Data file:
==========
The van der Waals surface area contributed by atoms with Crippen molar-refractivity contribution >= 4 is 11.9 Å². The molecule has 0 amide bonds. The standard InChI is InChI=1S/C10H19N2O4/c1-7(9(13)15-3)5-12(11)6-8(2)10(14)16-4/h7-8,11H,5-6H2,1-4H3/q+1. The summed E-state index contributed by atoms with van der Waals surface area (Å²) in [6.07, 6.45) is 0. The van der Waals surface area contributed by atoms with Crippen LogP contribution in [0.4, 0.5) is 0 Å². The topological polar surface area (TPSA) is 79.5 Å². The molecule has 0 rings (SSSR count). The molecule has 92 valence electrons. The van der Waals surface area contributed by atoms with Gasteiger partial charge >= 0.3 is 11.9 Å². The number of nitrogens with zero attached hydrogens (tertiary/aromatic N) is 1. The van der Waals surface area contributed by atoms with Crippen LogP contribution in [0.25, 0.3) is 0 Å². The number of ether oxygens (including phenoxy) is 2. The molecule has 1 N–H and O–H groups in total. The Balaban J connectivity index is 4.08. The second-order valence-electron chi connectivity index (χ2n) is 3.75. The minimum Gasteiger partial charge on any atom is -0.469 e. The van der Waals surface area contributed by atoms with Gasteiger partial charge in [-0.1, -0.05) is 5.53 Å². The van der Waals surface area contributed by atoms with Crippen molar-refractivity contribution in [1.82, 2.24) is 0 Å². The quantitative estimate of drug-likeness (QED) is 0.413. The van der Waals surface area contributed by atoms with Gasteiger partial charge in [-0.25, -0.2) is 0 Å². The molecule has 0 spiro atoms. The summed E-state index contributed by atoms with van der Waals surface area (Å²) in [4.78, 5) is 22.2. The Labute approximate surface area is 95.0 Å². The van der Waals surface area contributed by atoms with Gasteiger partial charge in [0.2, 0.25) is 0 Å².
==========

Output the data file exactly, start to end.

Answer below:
The van der Waals surface area contributed by atoms with Crippen molar-refractivity contribution >= 4 is 11.9 Å². The molecule has 0 amide bonds. The standard InChI is InChI=1S/C10H19N2O4/c1-7(9(13)15-3)5-12(11)6-8(2)10(14)16-4/h7-8,11H,5-6H2,1-4H3/q+1. The summed E-state index contributed by atoms with van der Waals surface area (Å²) in [6.07, 6.45) is 0. The van der Waals surface area contributed by atoms with Crippen LogP contribution in [0.4, 0.5) is 0 Å². The topological polar surface area (TPSA) is 79.5 Å². The molecule has 0 rings (SSSR count). The molecule has 92 valence electrons. The van der Waals surface area contributed by atoms with Gasteiger partial charge >= 0.3 is 11.9 Å². The number of nitrogens with zero attached hydrogens (tertiary/aromatic N) is 1. The van der Waals surface area contributed by atoms with Crippen LogP contribution in [0.25, 0.3) is 0 Å². The number of ether oxygens (including phenoxy) is 2. The molecule has 1 N–H and O–H groups in total. The Balaban J connectivity index is 4.08. The second-order valence-electron chi connectivity index (χ2n) is 3.75. The minimum Gasteiger partial charge on any atom is -0.469 e. The van der Waals surface area contributed by atoms with Gasteiger partial charge in [-0.1, -0.05) is 5.53 Å². The van der Waals surface area contributed by atoms with Crippen molar-refractivity contribution in [1.82, 2.24) is 0 Å². The quantitative estimate of drug-likeness (QED) is 0.413. The van der Waals surface area contributed by atoms with Gasteiger partial charge in [-0.25, -0.2) is 0 Å². The molecule has 0 spiro atoms. The summed E-state index contributed by atoms with van der Waals surface area (Å²) in [4.78, 5) is 22.2. The Labute approximate surface area is 95.0 Å². The van der Waals surface area contributed by atoms with Gasteiger partial charge in [0.2, 0.25) is 0 Å².